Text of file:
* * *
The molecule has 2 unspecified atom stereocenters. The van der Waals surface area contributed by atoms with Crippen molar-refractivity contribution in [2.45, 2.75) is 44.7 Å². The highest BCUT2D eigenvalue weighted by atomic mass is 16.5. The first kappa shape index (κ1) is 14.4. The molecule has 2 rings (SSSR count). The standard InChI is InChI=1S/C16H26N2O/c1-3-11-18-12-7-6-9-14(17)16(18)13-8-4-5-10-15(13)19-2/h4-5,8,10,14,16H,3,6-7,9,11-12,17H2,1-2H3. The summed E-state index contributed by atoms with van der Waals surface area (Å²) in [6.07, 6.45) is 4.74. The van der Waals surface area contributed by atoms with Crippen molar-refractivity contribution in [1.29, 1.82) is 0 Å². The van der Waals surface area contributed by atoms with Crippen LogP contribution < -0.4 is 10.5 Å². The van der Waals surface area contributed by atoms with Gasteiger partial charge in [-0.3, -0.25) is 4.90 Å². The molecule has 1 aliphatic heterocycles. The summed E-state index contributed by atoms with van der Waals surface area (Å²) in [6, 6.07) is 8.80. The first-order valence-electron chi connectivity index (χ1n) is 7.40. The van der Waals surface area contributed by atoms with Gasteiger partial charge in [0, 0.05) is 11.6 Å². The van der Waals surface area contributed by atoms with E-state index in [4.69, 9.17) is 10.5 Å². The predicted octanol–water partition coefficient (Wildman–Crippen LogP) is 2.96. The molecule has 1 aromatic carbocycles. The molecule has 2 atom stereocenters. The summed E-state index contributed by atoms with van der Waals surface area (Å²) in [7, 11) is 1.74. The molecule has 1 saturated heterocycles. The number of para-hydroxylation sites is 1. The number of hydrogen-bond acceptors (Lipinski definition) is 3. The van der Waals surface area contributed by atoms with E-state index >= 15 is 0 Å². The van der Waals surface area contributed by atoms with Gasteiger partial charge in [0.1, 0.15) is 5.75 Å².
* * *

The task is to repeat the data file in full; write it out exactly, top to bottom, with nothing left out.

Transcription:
The molecule has 2 unspecified atom stereocenters. The van der Waals surface area contributed by atoms with Crippen molar-refractivity contribution in [2.45, 2.75) is 44.7 Å². The highest BCUT2D eigenvalue weighted by atomic mass is 16.5. The first kappa shape index (κ1) is 14.4. The molecule has 2 rings (SSSR count). The standard InChI is InChI=1S/C16H26N2O/c1-3-11-18-12-7-6-9-14(17)16(18)13-8-4-5-10-15(13)19-2/h4-5,8,10,14,16H,3,6-7,9,11-12,17H2,1-2H3. The summed E-state index contributed by atoms with van der Waals surface area (Å²) in [6.07, 6.45) is 4.74. The van der Waals surface area contributed by atoms with Crippen molar-refractivity contribution in [1.29, 1.82) is 0 Å². The van der Waals surface area contributed by atoms with Crippen LogP contribution < -0.4 is 10.5 Å². The van der Waals surface area contributed by atoms with Gasteiger partial charge in [-0.3, -0.25) is 4.90 Å². The molecule has 1 aliphatic heterocycles. The summed E-state index contributed by atoms with van der Waals surface area (Å²) in [6, 6.07) is 8.80. The first-order valence-electron chi connectivity index (χ1n) is 7.40. The van der Waals surface area contributed by atoms with Gasteiger partial charge in [0, 0.05) is 11.6 Å². The van der Waals surface area contributed by atoms with E-state index in [4.69, 9.17) is 10.5 Å². The predicted octanol–water partition coefficient (Wildman–Crippen LogP) is 2.96. The molecule has 1 aromatic carbocycles. The molecule has 2 atom stereocenters. The summed E-state index contributed by atoms with van der Waals surface area (Å²) in [7, 11) is 1.74. The molecule has 1 saturated heterocycles. The number of para-hydroxylation sites is 1. The number of hydrogen-bond acceptors (Lipinski definition) is 3. The van der Waals surface area contributed by atoms with E-state index >= 15 is 0 Å². The van der Waals surface area contributed by atoms with Gasteiger partial charge in [0.1, 0.15) is 5.75 Å².